Luckily, I was mistaken. That’s not to say the relationship between Thomas Jefferson and Sally Hemings wasn’t sugar coated at all. But throughout the book, along with the mention of their relationship, there was a constant voice against Jefferson’s ownership of slaves, and of his keeping one of his slaves as a mistress. That voice belonged to William Short and I’m so glad that he was present throughout the book to remind the reader that despite what this little girl might think about her father having a mistress, this is wrong on multiple levels.

He remains a strong advocate against slavery, Virginia’s economic dependency on it, and of Jefferson personally owning slaves. Having that character and a few others voice the opposition to slavery on moral and ethical grounds throughout the book had me let out a sigh of relief. I felt like no one could possibly put down this book and think, ‘see, slavery wasn’t all bad,’ because the opposition was there throughout the story as a voice of reason.

This particular book also got me thinking a lot about the responsibility of authors who write historical fiction. How much are they obligated to stay true to history versus just writing a good story? Are there obligations that historical fiction authors face that other genres might not?

As I continued to read the book, I realized that slavery wasn't the only topic where the authors were not going to sugar coat or romanticize relationships. Aside from the power imbalance between a slave owner and his slave, the authors brought to light the dynamics of marriage in colonial times. What those norms meant for women, and how normalized domestic abuse was. It was heart breaking to read at times, but amidst it all was this strong female character trying to navigate it all.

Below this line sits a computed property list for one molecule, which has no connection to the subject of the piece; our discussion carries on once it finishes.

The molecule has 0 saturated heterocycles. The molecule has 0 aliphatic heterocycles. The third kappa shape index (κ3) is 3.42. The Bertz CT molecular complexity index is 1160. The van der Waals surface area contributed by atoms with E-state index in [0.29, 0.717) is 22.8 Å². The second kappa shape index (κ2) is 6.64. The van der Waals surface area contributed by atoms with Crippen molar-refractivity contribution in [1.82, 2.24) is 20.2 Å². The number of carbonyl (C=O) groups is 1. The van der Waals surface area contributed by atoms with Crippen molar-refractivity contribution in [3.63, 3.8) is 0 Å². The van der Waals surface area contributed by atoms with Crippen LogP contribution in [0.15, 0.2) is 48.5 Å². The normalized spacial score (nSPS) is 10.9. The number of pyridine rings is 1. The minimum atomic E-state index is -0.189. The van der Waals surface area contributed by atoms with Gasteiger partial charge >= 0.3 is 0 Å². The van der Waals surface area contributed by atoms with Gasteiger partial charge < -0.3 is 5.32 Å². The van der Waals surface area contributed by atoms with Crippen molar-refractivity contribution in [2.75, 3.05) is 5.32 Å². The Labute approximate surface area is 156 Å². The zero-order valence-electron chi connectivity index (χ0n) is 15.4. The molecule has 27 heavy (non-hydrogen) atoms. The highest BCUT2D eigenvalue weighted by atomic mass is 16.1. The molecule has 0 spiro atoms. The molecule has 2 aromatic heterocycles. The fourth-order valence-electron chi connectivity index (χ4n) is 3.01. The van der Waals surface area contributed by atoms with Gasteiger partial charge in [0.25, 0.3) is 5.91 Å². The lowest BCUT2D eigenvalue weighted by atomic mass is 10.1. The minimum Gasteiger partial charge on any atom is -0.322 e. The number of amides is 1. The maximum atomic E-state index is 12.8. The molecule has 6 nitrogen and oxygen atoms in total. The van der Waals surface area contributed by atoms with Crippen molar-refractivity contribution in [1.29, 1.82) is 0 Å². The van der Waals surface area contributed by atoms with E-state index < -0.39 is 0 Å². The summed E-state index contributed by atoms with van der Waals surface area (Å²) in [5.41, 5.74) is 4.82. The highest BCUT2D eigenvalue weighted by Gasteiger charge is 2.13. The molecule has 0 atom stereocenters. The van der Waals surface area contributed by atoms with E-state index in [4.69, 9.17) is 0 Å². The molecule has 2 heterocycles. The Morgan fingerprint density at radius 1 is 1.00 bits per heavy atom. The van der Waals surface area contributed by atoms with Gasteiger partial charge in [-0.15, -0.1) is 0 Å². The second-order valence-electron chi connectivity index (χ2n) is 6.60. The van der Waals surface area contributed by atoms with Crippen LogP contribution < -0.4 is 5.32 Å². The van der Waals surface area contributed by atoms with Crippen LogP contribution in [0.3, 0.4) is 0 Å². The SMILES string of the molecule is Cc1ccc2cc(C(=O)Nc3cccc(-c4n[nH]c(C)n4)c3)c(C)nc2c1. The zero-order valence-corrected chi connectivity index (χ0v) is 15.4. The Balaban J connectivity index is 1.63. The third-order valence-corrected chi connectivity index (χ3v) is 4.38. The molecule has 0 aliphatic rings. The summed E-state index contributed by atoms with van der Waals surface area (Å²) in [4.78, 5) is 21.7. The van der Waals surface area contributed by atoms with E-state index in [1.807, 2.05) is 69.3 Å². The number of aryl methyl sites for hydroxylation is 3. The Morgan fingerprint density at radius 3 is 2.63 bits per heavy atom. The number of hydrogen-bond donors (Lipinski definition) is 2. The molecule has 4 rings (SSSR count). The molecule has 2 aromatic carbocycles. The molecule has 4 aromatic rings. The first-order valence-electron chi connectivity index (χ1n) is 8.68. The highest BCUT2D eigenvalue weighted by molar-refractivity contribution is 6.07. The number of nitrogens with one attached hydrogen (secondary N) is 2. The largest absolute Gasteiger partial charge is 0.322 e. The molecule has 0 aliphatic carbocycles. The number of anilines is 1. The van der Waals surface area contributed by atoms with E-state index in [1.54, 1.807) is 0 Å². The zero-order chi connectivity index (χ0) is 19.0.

Despite my initial concerns, the story, the writing, the incredibly likable main character, Martha, and the excerpts from letters all made this book so enjoyable. It was a book that really drew me in and I was eager to find out more about Martha's life, her concerns, her wishes, her dreams, and her relationships. And not just her relationships with the men in her life, but her relationship with the women, both her peers and the matriarchs she met having been the daughter of Thomas Jefferson. The wives of the politicians our history books teach us about. Women like Dolley Madison, who practically invented the role of the First Lady.

At the back of the book are notes from the authors outlining what was real, and what was fiction. It increased my appreciation for the amount of work authors put into historical fiction, and also made my jaw drop at the parts of the story that were very much true as corroborated with legal documents and news clippings.

I loved this book. If you love historical fiction, and if you love reading about history from perspectives the history books don't provide, or if you love reading the stories of strong and resilient women, I highly recommend this book. How I would have loved to learn about 'America's First Daughter' in school.